Mixed performance for the Australian dollar this week, but ultimately finished as a net loser against the major currencies. Global risks sentiment was a major factor in Aussie price action, but it’s likely weaker-than-expected Australian data played a role in its general under performance.
Australian Headlines and Economic data
With not catalysts from Australia, it’s likely the volatile session for AUD was mainly driven by global risk sentiment.
First the fall in the Aussie against the majors during the Asia session, was possibly on global risk-off sentiment thanks to rising coronavirus cases headlines (Beijing Locks Down Part of City After Virus Outbreak at Market) and weaker-than-expected Chinese data.
But global risk sentiment shifted back towards positive during the U.S. trading session to likely lift AUD higher after better-than-expected U.S. economic data (Empire State index shows stable conditions in June after two months of record declines) and an announcement from the Federal Reserve that they will start buying individual corporate bonds.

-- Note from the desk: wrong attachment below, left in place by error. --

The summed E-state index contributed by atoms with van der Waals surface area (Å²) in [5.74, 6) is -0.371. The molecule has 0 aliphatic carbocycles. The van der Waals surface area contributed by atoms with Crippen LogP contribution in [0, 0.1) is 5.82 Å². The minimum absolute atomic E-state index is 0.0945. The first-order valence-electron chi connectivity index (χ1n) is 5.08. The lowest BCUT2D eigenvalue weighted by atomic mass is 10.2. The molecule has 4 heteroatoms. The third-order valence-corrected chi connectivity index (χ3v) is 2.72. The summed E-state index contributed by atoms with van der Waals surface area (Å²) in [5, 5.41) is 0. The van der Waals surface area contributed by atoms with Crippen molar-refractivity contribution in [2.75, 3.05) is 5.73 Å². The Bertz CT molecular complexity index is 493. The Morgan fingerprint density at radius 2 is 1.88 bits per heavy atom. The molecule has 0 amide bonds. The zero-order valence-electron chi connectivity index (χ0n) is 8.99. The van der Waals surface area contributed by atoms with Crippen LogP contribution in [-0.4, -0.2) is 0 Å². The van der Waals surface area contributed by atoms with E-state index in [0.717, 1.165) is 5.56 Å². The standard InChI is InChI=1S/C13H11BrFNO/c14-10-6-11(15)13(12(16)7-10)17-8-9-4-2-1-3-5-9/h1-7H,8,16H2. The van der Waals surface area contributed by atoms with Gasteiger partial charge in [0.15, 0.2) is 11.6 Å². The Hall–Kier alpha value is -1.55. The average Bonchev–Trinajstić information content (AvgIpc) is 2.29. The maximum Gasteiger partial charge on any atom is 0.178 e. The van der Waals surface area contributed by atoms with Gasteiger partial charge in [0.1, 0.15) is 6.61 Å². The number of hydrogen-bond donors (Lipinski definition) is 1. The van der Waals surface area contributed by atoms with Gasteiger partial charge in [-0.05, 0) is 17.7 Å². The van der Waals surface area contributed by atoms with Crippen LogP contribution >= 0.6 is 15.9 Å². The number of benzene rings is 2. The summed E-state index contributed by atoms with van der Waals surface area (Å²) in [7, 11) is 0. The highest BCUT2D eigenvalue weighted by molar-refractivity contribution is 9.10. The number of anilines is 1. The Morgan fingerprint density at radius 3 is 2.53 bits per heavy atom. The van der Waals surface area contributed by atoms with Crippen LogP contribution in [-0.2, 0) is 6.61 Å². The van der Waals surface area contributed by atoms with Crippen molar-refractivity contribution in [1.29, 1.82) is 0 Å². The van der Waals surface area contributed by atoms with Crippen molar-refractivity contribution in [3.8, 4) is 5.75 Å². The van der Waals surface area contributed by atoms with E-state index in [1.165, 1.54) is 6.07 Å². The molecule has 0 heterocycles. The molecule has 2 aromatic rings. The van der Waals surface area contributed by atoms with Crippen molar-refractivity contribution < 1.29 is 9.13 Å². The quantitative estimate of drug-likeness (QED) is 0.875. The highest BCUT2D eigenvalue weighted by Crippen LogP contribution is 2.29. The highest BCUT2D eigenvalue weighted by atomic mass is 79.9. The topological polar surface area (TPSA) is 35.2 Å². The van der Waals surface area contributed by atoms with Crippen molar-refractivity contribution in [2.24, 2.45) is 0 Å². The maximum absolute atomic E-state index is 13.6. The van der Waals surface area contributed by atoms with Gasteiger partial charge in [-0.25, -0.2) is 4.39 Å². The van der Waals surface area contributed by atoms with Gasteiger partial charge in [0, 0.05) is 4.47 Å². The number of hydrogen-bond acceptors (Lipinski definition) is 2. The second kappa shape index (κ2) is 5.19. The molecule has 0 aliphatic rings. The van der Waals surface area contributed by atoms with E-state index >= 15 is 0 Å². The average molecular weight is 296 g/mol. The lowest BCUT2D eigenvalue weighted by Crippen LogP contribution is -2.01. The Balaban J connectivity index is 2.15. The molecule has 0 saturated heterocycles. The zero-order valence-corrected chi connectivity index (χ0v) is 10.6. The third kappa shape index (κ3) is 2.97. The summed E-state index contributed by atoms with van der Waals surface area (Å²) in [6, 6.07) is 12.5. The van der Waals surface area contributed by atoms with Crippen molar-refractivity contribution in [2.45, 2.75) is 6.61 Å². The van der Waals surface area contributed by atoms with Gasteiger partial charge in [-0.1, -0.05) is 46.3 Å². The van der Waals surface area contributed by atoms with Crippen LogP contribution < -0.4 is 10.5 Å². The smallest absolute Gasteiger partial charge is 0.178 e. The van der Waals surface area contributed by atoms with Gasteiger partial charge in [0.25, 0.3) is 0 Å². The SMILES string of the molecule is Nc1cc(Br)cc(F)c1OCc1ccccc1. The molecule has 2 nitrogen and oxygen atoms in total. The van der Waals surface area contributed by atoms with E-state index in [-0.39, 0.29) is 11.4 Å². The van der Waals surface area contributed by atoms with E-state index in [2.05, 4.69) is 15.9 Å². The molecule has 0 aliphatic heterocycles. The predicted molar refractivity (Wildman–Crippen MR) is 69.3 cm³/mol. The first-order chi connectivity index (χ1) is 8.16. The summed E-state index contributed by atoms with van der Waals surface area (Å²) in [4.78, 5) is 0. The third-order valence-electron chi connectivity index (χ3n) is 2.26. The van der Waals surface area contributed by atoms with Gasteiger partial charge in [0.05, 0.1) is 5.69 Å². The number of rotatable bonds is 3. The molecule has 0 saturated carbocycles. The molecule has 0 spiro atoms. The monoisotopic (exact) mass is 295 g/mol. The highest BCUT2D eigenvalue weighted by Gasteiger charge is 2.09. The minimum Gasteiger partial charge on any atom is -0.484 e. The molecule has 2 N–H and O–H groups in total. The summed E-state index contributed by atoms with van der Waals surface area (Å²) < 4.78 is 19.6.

Australian home prices updates and the RBA minutes didn’t seem to be much of an influence in AUD bias, so the broad drop lower was likely on risk aversion sentiment picking up during the U.S. session. This was likely a reaction to Fed Chair Powell’s testimony that the Fed will not be aggressive with corporate bond buying and that the economy faces “significant uncertainty” on a recovery.
After the drop in AUD against the majors on the horrible employment update, Aussie bulls strengthened a bit on positive risk sentiment vibes during the London session (possibly on more stimulus coming from the BOE and/or China’s pledge of economic support).
Risk sentiment flipped back to negative during the U.S. session to send the Aussie lower, likely a reaction to weaker-than-expected U.S. unemployment data and rising coronavirus cases headlines.
Friday’s Australian updates seemed to have a positive effect on the Aussie through the London session, but risk sentiment flipped negative during the U.S. session to stall AUD’s comeback. Risk-off sentiment picked up quickly, once again on coronavirus fears, this time off of news that Apple will close some stores again in states that are seeing a resurgence of Covid-19 cases.